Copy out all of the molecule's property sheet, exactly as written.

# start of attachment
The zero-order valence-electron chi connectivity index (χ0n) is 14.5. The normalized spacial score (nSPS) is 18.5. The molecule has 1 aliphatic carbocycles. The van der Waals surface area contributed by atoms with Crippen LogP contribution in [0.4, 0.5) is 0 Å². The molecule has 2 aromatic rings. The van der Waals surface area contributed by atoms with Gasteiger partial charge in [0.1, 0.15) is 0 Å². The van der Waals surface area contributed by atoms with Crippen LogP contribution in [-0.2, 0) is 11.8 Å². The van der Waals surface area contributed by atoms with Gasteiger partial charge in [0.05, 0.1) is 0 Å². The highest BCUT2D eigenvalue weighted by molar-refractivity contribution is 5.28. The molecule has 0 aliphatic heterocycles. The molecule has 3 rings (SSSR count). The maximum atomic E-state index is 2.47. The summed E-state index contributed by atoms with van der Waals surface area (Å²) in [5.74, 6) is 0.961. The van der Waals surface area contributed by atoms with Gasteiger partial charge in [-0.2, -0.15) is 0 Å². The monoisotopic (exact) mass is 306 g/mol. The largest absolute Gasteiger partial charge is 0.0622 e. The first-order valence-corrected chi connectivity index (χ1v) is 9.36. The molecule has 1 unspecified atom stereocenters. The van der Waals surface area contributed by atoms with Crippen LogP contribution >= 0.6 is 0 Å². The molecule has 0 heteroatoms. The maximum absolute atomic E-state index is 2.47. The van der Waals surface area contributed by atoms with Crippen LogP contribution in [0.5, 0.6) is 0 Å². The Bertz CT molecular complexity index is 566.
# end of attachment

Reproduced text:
The zero-order valence-electron chi connectivity index (χ0n) is 14.5. The normalized spacial score (nSPS) is 18.5. The molecule has 1 aliphatic carbocycles. The van der Waals surface area contributed by atoms with Crippen LogP contribution in [0.4, 0.5) is 0 Å². The molecule has 2 aromatic rings. The van der Waals surface area contributed by atoms with Gasteiger partial charge in [0.1, 0.15) is 0 Å². The van der Waals surface area contributed by atoms with Crippen LogP contribution in [-0.2, 0) is 11.8 Å². The van der Waals surface area contributed by atoms with Gasteiger partial charge in [0.05, 0.1) is 0 Å². The highest BCUT2D eigenvalue weighted by molar-refractivity contribution is 5.28. The molecule has 0 aliphatic heterocycles. The molecule has 3 rings (SSSR count). The maximum atomic E-state index is 2.47. The summed E-state index contributed by atoms with van der Waals surface area (Å²) in [5.74, 6) is 0.961. The van der Waals surface area contributed by atoms with Gasteiger partial charge in [-0.2, -0.15) is 0 Å². The monoisotopic (exact) mass is 306 g/mol. The largest absolute Gasteiger partial charge is 0.0622 e. The first-order valence-corrected chi connectivity index (χ1v) is 9.36. The molecule has 1 unspecified atom stereocenters. The van der Waals surface area contributed by atoms with Crippen LogP contribution >= 0.6 is 0 Å². The molecule has 0 heteroatoms. The maximum absolute atomic E-state index is 2.47. The van der Waals surface area contributed by atoms with Crippen LogP contribution in [0.5, 0.6) is 0 Å². The Bertz CT molecular complexity index is 566.